Canadian actor Kiefer Sutherland is asking Ontario Premier Doug Ford to stop using his late grandfather Tommy Douglas’s name and image as part of what he calls his “political agenda.”
The Golden Globe-winning 24 and Designated Survivor star made the request on his verified Twitter account in reference to a recent tweet by Mr. Ford.
Mr. Douglas was the premier of Saskatchewan and leader of the New Democratic Party.
He was also known as the founder of medicare and the father of Mr. Sutherland’s mother, Canadian actor Shirley Douglas, who was once married to Donald Sutherland.
Earlier this month, Ontario minister Lisa MacLeod penned an op-ed that compared the fiscal policies of the Progressive-Conservative government to that of Mr. Douglas, who served as Saskatchewan premier from 1944 to 1961.
Mr. Ford tweeted a link to the article and wrote: “It’s time to make government work for the people again – not the other way around. I think Tommy Douglas would approve.”
Mr. Sutherland, who grew up in Toronto, tweeted that he found Mr. Ford’s comparison of their policies “offensive.”
“Mr. Ford, your tweet has recently come to my attention and I can only tell you that you are correct, my grandfather Tommy Douglas was fiscally responsible,” Mr. Sutherland tweeted Monday. “In addition to balancing the budget of Saskatchewan, he also provided the province with paved roads, health care and electricity. He did it all within four years.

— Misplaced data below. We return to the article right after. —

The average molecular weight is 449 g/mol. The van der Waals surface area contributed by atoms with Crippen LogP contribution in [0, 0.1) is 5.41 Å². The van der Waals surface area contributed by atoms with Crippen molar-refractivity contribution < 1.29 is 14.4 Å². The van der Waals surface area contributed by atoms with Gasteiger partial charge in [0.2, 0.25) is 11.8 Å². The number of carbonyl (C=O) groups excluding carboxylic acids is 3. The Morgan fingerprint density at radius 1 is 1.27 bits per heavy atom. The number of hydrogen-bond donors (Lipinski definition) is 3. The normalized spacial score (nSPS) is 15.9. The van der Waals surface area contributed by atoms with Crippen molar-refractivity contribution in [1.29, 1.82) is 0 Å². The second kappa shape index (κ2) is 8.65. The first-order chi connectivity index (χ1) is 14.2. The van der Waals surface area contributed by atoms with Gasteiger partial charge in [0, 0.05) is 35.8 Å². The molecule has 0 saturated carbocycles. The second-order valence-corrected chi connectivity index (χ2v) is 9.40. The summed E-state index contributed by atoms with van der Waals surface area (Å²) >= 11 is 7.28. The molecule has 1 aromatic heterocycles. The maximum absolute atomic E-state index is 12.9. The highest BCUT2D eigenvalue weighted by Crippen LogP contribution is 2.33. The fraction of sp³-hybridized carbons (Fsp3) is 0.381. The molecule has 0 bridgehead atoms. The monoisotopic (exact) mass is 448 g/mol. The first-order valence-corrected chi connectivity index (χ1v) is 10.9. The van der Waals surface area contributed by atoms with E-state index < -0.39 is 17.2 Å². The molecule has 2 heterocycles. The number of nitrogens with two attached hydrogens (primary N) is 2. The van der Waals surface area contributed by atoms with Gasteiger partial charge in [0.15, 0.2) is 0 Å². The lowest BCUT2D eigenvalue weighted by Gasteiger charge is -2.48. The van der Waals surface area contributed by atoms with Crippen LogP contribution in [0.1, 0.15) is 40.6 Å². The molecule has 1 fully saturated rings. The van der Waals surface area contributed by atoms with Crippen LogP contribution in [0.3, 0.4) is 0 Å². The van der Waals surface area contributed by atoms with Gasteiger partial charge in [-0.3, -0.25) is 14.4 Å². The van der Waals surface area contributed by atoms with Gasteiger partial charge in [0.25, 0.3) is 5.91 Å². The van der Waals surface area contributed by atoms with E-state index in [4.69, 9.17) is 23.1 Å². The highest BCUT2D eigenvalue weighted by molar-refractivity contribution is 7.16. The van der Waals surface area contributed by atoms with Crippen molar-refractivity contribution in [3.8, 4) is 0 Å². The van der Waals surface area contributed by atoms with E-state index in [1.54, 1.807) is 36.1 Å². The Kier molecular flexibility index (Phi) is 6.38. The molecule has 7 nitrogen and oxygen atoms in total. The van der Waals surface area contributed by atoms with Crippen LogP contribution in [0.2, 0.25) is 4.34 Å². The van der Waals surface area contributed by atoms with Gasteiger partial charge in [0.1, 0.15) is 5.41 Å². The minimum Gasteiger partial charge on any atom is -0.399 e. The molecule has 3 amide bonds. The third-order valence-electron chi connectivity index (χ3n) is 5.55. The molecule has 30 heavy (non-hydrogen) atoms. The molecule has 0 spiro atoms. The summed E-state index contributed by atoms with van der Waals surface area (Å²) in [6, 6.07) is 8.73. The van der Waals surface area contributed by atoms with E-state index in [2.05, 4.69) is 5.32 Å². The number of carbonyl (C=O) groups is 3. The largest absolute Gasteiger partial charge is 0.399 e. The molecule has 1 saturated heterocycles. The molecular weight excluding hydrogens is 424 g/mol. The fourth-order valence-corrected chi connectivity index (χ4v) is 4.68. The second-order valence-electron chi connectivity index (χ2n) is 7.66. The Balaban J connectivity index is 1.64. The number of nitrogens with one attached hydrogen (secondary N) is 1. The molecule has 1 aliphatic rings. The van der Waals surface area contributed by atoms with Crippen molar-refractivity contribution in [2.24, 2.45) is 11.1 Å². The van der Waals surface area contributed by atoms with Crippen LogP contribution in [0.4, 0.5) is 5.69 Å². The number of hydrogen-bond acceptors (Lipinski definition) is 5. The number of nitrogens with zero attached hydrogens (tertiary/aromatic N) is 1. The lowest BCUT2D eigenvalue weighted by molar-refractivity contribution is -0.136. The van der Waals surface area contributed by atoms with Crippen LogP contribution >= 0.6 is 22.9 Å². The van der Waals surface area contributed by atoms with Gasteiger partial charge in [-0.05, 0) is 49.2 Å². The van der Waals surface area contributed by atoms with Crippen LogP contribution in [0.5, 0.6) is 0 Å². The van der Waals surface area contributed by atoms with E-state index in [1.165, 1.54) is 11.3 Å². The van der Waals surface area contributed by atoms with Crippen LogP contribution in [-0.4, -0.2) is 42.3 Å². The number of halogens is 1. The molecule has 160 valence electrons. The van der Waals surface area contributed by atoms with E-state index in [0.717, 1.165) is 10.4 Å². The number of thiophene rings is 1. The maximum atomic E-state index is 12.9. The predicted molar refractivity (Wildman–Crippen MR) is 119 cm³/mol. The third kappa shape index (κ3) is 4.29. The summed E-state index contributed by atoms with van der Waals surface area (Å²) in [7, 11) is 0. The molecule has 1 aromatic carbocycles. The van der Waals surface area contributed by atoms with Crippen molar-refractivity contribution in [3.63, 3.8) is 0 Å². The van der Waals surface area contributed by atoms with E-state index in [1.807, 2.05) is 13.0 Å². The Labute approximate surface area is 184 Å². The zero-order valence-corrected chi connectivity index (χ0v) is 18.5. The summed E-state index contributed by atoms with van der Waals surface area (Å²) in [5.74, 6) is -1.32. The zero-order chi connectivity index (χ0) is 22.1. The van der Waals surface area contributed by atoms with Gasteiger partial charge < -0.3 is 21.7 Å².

“Contrary to your argument, it was never at the expense of social and human services to those in need. I personally find your comparison of your policies to his offensive. So I can only ask, as the grandson of this man, for you to stop posting his picture and using his name as part of your political agenda.”
Mr. Sutherland’s tweet concluded: “After all, I knew Tommy Douglas and you Sir, are no Tommy Douglas." He added: "P.S. You’re lucky my mum’s not active on Twitter.”
When asked for comment, the Premier’s office did not address Mr. Sutherland’s tweet directly, but said balancing the budget was priority for the government.
“The facts are simple. Despite what others have said, we’ve increased funding for health care by $1.3-billion and education by $700-million,” director of communications Kayla Iafelice said.
As the Progressive Conservative government tries to eliminate an $11.7-billion deficit, it is axing or reducing some programs and services, such as cancelling a planned $15 minimum wage, scrapping a basic-income pilot project and cutting funding to legal aid, stem-cell research, a tree-planting program and the arts.
Ms. MacLeod, Ontario’s minister of children, community and social services, referenced Designated Survivor in a tweet Monday. “I used to like this show,” she quipped about the series, in which Mr. Sutherland stars as a U.S. president. “Alas, it’s more difficult to be a politician than pretend to be one on TV,” MacLeod wrote.